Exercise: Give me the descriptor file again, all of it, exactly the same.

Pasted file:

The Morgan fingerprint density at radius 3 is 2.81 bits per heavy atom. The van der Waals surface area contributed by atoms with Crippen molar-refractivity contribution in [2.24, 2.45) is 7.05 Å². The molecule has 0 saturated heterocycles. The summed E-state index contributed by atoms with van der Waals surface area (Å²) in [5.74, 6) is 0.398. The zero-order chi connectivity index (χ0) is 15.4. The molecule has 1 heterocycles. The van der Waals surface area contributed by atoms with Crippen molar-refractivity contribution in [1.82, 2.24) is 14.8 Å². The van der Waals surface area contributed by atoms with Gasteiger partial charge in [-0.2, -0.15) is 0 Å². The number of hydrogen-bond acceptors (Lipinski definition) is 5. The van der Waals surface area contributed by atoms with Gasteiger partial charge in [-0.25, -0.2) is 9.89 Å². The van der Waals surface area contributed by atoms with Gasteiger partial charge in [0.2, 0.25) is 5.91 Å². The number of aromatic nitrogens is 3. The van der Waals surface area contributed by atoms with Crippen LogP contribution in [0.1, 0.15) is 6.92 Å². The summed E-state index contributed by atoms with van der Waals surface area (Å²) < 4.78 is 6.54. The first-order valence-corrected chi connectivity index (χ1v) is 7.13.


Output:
The Morgan fingerprint density at radius 3 is 2.81 bits per heavy atom. The van der Waals surface area contributed by atoms with Crippen molar-refractivity contribution in [2.24, 2.45) is 7.05 Å². The molecule has 0 saturated heterocycles. The summed E-state index contributed by atoms with van der Waals surface area (Å²) in [5.74, 6) is 0.398. The zero-order chi connectivity index (χ0) is 15.4. The molecule has 1 heterocycles. The van der Waals surface area contributed by atoms with Crippen molar-refractivity contribution in [1.82, 2.24) is 14.8 Å². The van der Waals surface area contributed by atoms with Gasteiger partial charge in [-0.2, -0.15) is 0 Å². The number of hydrogen-bond acceptors (Lipinski definition) is 5. The van der Waals surface area contributed by atoms with Gasteiger partial charge in [-0.25, -0.2) is 9.89 Å². The van der Waals surface area contributed by atoms with Gasteiger partial charge in [0.2, 0.25) is 5.91 Å². The number of aromatic nitrogens is 3. The van der Waals surface area contributed by atoms with Crippen LogP contribution in [0.1, 0.15) is 6.92 Å². The summed E-state index contributed by atoms with van der Waals surface area (Å²) < 4.78 is 6.54. The first-order valence-corrected chi connectivity index (χ1v) is 7.13.